Some of Delphi's more powerful and best kept secrets have actually been in the product since the beginning, and in this short post I want to point out one of these, a feature that most Delphi developers I talk to are unaware of.
Last October I gave a keynote address in Düsseldorf, Germany, as part of the 15th annual Delphi Entwickler Konferenz (Developer Conference), generally known as EKON. The talk was titled The Evolution of Delphi: From Delphi to Delphi XE2, and I used the opportunity to reflect on the many groundbreaking innovations introduced in Delphi throughout the years, with one of the biggest innovations being Delphi itself.
Early in the talk I demonstrated the original version of Delphi (which was called Delphi, not Delphi 1, but the name Delphi 1 certainly makes it easier to convey what we are talking about when referring to the first release of this product). Seeing that original 16-bit application run again, albeit in 32-bit Windows 7, was fun and educational. (I had tried to create a virtual machine with Windows 3.11 for Workgroups, but alas, I tossed those disks during my last move.) Yes, Delphi 1 looks funny compared to the sleek and sophisticated stylings of the current product, but it really did have an amazing collection of capabilities.
Among the more profound features was runtime type information, a mechanism for generically examining the published members of objects, determining their names and types, and reading and writing their values. It was groundbreaking, and served as the foundation for the designer that changed the way we built our user interfaces.
But that is not the feature I want to talk about here. Instead, I want to bring attention to a often overlooked and greatly underused feature that can go a long way to making your life easier, at least as far as user interface design is concerned. This feature is a menu item called Lock Controls, and you can see it in the following figure from Delphi's (the original) Edit menu.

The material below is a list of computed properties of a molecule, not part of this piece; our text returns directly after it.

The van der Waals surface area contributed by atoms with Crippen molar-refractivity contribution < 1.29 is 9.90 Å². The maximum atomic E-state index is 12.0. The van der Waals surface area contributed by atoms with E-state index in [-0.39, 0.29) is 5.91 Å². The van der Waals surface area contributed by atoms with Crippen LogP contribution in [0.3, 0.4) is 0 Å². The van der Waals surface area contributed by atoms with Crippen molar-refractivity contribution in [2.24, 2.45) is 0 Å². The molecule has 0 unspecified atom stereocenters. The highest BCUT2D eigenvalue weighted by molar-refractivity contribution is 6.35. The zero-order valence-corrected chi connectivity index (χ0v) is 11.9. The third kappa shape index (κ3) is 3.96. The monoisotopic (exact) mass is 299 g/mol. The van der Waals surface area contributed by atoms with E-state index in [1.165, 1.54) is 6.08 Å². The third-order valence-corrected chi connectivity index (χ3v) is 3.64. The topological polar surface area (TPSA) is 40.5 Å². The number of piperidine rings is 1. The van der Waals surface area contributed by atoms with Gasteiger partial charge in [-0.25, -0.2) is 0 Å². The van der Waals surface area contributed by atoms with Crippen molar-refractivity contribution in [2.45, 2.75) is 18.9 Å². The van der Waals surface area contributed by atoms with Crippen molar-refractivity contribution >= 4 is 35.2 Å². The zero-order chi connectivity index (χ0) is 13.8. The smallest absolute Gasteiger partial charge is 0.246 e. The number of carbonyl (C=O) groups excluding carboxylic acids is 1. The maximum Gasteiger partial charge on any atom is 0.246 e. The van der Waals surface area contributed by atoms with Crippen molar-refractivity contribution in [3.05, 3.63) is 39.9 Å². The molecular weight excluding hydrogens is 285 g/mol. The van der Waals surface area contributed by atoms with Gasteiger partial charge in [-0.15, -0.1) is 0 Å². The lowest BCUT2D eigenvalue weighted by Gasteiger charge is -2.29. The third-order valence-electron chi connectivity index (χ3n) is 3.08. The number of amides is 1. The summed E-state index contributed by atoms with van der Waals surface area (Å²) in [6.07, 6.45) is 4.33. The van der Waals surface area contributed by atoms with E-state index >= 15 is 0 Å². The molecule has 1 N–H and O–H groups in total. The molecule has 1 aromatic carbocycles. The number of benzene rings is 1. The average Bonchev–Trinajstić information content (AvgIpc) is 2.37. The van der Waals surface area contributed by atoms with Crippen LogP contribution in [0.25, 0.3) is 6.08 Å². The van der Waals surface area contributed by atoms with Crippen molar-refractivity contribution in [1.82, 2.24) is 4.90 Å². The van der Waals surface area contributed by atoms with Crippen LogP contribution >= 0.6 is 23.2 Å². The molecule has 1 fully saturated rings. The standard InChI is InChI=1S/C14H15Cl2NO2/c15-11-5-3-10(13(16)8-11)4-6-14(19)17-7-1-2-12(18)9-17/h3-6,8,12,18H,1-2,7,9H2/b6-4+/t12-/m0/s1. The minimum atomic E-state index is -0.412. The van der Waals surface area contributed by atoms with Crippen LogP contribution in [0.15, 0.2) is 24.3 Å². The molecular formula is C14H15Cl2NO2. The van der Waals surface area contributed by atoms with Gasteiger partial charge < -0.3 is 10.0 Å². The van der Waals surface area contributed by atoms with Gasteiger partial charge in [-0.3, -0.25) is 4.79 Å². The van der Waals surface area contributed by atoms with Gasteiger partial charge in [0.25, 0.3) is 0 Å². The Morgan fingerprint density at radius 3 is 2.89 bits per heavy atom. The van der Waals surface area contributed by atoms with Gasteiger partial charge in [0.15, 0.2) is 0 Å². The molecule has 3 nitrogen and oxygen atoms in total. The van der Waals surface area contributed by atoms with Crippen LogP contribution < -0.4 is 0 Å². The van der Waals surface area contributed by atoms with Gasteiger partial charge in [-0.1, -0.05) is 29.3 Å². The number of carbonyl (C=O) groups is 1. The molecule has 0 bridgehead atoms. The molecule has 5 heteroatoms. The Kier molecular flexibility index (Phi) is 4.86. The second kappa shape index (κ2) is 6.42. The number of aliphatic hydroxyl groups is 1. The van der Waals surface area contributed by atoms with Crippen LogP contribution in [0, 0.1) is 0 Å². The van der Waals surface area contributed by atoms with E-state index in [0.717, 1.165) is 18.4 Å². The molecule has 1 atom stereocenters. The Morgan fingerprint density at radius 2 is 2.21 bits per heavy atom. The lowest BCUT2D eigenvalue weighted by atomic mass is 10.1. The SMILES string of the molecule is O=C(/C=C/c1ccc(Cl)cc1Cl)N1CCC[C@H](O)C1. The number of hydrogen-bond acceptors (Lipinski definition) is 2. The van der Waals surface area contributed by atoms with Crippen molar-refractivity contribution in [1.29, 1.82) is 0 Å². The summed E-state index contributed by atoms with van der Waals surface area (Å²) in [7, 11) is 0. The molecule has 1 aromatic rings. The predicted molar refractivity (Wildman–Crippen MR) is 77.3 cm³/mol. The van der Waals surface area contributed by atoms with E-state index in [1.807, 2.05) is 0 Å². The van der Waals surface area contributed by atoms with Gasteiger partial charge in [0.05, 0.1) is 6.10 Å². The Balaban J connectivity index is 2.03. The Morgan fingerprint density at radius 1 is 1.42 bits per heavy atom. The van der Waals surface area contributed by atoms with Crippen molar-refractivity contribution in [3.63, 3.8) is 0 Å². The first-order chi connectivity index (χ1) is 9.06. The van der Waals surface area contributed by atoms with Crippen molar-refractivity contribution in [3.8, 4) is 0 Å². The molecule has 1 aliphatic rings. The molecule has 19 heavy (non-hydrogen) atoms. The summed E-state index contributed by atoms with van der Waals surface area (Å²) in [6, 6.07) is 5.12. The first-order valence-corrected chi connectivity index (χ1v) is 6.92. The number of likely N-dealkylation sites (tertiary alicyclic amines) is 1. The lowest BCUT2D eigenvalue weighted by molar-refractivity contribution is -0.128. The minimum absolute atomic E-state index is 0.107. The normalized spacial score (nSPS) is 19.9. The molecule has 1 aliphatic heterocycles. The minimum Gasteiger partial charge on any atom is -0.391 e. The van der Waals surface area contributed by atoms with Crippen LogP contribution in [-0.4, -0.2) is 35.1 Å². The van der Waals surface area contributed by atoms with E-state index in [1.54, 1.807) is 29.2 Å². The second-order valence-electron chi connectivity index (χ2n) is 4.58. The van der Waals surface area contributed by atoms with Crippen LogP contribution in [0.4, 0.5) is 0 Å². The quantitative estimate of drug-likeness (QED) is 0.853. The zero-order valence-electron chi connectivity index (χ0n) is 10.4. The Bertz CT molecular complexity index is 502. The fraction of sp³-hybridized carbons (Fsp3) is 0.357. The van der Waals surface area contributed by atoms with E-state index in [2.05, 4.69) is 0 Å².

Lock Controls is a toggle menu item. Turn it on by select Edit | Lock Controls, and turn it off by selecting it again. When Lock Controls is on, you cannot change the positions of the components in the designer. Turn it off, and you can once again move and resize your controls.
Lock Controls is exceptionally valuable when you have a complex user interface with many controls precisely positioned, and you do not want to accidentally move anything as you select those components to adjust their properties or add event handlers. Once you have the components positioned where you need them, select Edit | Lock Controls to freeze the user interface. Now you can select individual components or groups of components without worrying about unintentionally moving them with your mouse.
Lock Controls applies to all forms, data modules, and frames, not just the one you are currently working on. As a result, you will need to turn it back off before you return to the task of user interface design.
Here is how Lock Controls looks today, in Delphi XE2. It's still in the same place, but works about the same as it did in the beginning. Actually, Lock Controls now prevents any change in position or size of controls. In pre-Delphi 2005 versions, you could still move or resize controls using your keyboard with the Ctrl and arrow keys. Nowadays, locking controls even prevents those operations.